What happened: Iran yesterday failed to launch a satellite into space, Iranian state television said. The launch attempt took place at the Imam Khomeini Spaceport, around 145 miles south-east of Tehran. The Zafar 1 communications satellite failed to enter the earth’s orbit because of the low speed of the missile, the TV report said.
- A spokesman said initially that the satellite was “successfully” launched and went “90 per cent of the way”, reaching an altitude of 540km. Defence Ministry space programme spokesman Ahmad Hosseini said: “Stage-1 and stage-2 motors of the carrier functioned properly and the satellite was successfully detached from its carrier, but at the end of its path it did not reach the required speed for being put in the orbit.”
- Israeli Prime Minister Benjamin Netanyahu, speaking at a Likud election event said: “We were notified today that Iran failed in launching a satellite. Alright. I’ll tell you what else they’re failing at: in transferring weapons to Syria and Lebanon, because we are operating there all the time, including at this time.”
- Iran on Sunday also unveiled a new short-range ballistic missile and its “new generation” of engines designed to put satellites into space. The Islamic Revolutionary Guards’ website said the Raad-500 missile was equipped with new Zoheir engines made of composite materials that make them lighter than previous steel models.
- Unveiling the new missile and engine, IRGC commander Maj. Gen. Hossein Salami described them as “complicated achievements on the bleeding edge of global technology”. However, media reports speculate that the Raad missile is a development of an older model, the Fateh-110, a ballistic ground-to-ground missile unveiled in 2002, with the main change being that the range has increased from 100km to 300km.
Context: Sunday’s failed test was Iran’s sixth space launch since UN Security Council resolution 2231 endorsed the JCPOA in July 2015.
- UNSC Resolution 2231 calls on Iran not to undertake any activity related to ballistic missiles designed to be capable of delivering nuclear weapons, including launches using such ballistic missile technology before 2023.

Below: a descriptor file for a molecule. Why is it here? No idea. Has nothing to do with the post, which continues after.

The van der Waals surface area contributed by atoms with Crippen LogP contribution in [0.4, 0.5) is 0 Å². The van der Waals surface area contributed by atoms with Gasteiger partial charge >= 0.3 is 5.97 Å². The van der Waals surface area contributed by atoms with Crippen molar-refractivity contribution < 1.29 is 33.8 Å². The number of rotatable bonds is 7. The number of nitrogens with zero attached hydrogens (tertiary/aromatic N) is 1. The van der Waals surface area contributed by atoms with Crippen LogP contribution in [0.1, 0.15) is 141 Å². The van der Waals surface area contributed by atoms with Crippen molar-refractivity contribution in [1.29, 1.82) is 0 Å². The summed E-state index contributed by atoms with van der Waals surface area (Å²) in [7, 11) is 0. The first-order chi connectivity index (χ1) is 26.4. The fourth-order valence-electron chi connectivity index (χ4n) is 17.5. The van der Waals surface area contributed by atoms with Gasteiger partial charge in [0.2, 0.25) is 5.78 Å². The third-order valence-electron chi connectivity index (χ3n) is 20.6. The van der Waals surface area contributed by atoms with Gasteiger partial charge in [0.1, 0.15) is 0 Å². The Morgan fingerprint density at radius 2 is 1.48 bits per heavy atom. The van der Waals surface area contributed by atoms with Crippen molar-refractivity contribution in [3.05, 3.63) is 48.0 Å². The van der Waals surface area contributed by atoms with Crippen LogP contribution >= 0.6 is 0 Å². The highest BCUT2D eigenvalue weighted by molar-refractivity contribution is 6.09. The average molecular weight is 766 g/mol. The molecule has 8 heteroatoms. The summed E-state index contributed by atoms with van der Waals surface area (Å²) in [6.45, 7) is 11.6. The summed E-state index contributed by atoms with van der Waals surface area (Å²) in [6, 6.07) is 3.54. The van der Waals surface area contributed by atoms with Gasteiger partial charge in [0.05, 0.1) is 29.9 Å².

- Different interpretations of the missiles provisions in 2231 have created disagreements between the signatories over the legality of these launches. The US believes that long-range ballistic missile technology used to put satellites into orbit could also be used to launch nuclear warheads. Tehran denies pursuing the development of nuclear weapons.
- In November 2019, the UK, France and Germany said that previous Iranian missile launches in April and July tested a new Shahab-3 medium-range ballistic missile variant equipped with a manoeuvrable re-entry vehicle: “Designed to be capable of delivering nuclear weapons” and constitutes an activity inconsistent with UNSCR 2231.
- Iran failed twice last year to launch the Payam and Doosti satellites, as well as experiencing a launchpad rocket explosion in August. A separate fire at the Imam Khomeini Space Center in February 2019 also killed three researchers, according to authorities at the time.
Looking ahead: Iran was likely to stage its military and space achievements in February to mark the anniversary of its 1979 Islamic Revolution. By attempting to launch a satellite into space, Iran was hoping to send a message to the US that its “maximum pressure” campaign was not working, but the failure of the launch is an embarrassing setback. Nevertheless, Iran is reportedly eager to continue with its space programme as it hopes to construct five more satellites by March 2021.